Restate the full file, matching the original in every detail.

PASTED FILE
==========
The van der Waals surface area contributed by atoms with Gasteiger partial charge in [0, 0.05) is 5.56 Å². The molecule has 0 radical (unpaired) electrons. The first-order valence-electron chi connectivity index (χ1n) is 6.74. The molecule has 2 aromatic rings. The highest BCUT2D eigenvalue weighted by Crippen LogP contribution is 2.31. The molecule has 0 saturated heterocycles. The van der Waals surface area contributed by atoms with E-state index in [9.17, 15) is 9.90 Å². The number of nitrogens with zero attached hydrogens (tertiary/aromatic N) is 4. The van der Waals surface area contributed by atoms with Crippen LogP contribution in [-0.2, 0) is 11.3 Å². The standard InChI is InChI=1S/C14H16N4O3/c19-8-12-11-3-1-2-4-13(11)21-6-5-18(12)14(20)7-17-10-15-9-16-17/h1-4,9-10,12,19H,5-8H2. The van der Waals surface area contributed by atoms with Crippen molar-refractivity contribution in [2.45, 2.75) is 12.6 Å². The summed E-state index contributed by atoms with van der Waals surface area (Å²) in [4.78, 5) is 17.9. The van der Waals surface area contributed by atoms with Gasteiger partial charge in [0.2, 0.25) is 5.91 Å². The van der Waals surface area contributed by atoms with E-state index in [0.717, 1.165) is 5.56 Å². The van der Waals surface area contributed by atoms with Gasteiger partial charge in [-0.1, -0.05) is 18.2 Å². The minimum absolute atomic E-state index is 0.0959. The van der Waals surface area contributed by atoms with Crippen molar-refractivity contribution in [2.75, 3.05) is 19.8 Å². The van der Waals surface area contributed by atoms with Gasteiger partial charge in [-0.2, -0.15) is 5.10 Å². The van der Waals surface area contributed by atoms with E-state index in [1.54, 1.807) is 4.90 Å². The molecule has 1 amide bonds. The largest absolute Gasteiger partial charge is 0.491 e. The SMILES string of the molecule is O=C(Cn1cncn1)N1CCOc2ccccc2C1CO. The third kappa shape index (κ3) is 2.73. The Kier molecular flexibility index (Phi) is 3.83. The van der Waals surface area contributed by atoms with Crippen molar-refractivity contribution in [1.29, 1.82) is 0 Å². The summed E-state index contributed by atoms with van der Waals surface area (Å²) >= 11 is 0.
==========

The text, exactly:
The van der Waals surface area contributed by atoms with Gasteiger partial charge in [0, 0.05) is 5.56 Å². The molecule has 0 radical (unpaired) electrons. The first-order valence-electron chi connectivity index (χ1n) is 6.74. The molecule has 2 aromatic rings. The highest BCUT2D eigenvalue weighted by Crippen LogP contribution is 2.31. The molecule has 0 saturated heterocycles. The van der Waals surface area contributed by atoms with E-state index in [9.17, 15) is 9.90 Å². The number of nitrogens with zero attached hydrogens (tertiary/aromatic N) is 4. The van der Waals surface area contributed by atoms with Crippen LogP contribution in [-0.2, 0) is 11.3 Å². The standard InChI is InChI=1S/C14H16N4O3/c19-8-12-11-3-1-2-4-13(11)21-6-5-18(12)14(20)7-17-10-15-9-16-17/h1-4,9-10,12,19H,5-8H2. The van der Waals surface area contributed by atoms with Crippen molar-refractivity contribution in [2.45, 2.75) is 12.6 Å². The summed E-state index contributed by atoms with van der Waals surface area (Å²) in [4.78, 5) is 17.9. The van der Waals surface area contributed by atoms with Gasteiger partial charge in [0.2, 0.25) is 5.91 Å². The van der Waals surface area contributed by atoms with E-state index in [0.717, 1.165) is 5.56 Å². The van der Waals surface area contributed by atoms with Gasteiger partial charge in [-0.1, -0.05) is 18.2 Å². The minimum absolute atomic E-state index is 0.0959. The van der Waals surface area contributed by atoms with Crippen molar-refractivity contribution in [2.75, 3.05) is 19.8 Å². The van der Waals surface area contributed by atoms with Gasteiger partial charge in [-0.2, -0.15) is 5.10 Å². The van der Waals surface area contributed by atoms with E-state index in [1.54, 1.807) is 4.90 Å². The molecule has 1 amide bonds. The largest absolute Gasteiger partial charge is 0.491 e. The SMILES string of the molecule is O=C(Cn1cncn1)N1CCOc2ccccc2C1CO. The third kappa shape index (κ3) is 2.73. The Kier molecular flexibility index (Phi) is 3.83. The van der Waals surface area contributed by atoms with Crippen molar-refractivity contribution in [1.29, 1.82) is 0 Å². The summed E-state index contributed by atoms with van der Waals surface area (Å²) >= 11 is 0.